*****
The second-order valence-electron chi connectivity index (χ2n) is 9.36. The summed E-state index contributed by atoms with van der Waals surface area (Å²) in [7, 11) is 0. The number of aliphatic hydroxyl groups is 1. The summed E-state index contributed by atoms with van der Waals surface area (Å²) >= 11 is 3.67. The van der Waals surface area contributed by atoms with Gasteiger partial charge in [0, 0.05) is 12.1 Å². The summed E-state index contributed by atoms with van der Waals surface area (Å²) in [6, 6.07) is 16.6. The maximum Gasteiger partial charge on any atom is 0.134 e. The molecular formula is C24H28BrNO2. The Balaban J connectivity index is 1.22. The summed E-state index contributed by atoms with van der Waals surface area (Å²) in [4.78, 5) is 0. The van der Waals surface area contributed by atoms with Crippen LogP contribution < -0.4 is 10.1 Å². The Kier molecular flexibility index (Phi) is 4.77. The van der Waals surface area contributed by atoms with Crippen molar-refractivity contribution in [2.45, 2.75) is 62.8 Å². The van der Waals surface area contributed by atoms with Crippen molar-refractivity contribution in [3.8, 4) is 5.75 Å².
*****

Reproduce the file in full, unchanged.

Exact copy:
The second-order valence-electron chi connectivity index (χ2n) is 9.36. The summed E-state index contributed by atoms with van der Waals surface area (Å²) in [7, 11) is 0. The number of aliphatic hydroxyl groups is 1. The summed E-state index contributed by atoms with van der Waals surface area (Å²) >= 11 is 3.67. The van der Waals surface area contributed by atoms with Gasteiger partial charge in [0, 0.05) is 12.1 Å². The summed E-state index contributed by atoms with van der Waals surface area (Å²) in [6, 6.07) is 16.6. The maximum Gasteiger partial charge on any atom is 0.134 e. The molecular formula is C24H28BrNO2. The Balaban J connectivity index is 1.22. The summed E-state index contributed by atoms with van der Waals surface area (Å²) in [4.78, 5) is 0. The van der Waals surface area contributed by atoms with Crippen LogP contribution < -0.4 is 10.1 Å². The Kier molecular flexibility index (Phi) is 4.77. The van der Waals surface area contributed by atoms with Crippen molar-refractivity contribution in [2.45, 2.75) is 62.8 Å². The van der Waals surface area contributed by atoms with Crippen molar-refractivity contribution in [3.8, 4) is 5.75 Å².